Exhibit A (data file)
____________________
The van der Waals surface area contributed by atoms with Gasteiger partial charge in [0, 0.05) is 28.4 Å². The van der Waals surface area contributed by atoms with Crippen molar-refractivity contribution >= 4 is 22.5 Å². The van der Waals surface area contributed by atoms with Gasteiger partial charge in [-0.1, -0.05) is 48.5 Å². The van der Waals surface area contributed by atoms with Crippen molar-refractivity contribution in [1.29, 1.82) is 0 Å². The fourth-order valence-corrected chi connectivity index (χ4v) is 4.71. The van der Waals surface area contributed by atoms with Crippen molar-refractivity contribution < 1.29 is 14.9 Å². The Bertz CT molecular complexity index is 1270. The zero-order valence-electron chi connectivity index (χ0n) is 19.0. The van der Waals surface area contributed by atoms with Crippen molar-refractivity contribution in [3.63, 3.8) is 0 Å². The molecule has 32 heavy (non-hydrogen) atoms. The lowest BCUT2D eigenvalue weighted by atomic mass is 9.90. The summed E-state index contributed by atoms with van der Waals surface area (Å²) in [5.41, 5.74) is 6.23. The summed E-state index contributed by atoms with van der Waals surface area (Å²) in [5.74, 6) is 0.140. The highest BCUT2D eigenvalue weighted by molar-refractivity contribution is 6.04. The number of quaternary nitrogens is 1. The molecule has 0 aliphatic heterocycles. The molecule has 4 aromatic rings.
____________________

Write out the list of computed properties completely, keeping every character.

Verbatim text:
The van der Waals surface area contributed by atoms with Gasteiger partial charge in [0, 0.05) is 28.4 Å². The van der Waals surface area contributed by atoms with Crippen molar-refractivity contribution >= 4 is 22.5 Å². The van der Waals surface area contributed by atoms with Gasteiger partial charge in [-0.1, -0.05) is 48.5 Å². The van der Waals surface area contributed by atoms with Crippen molar-refractivity contribution in [1.29, 1.82) is 0 Å². The fourth-order valence-corrected chi connectivity index (χ4v) is 4.71. The van der Waals surface area contributed by atoms with Crippen molar-refractivity contribution < 1.29 is 14.9 Å². The Bertz CT molecular complexity index is 1270. The zero-order valence-electron chi connectivity index (χ0n) is 19.0. The van der Waals surface area contributed by atoms with Crippen molar-refractivity contribution in [3.63, 3.8) is 0 Å². The molecule has 32 heavy (non-hydrogen) atoms. The lowest BCUT2D eigenvalue weighted by atomic mass is 9.90. The summed E-state index contributed by atoms with van der Waals surface area (Å²) in [5.41, 5.74) is 6.23. The summed E-state index contributed by atoms with van der Waals surface area (Å²) in [5.74, 6) is 0.140. The highest BCUT2D eigenvalue weighted by molar-refractivity contribution is 6.04. The number of quaternary nitrogens is 1. The molecule has 0 aliphatic heterocycles. The molecule has 4 aromatic rings.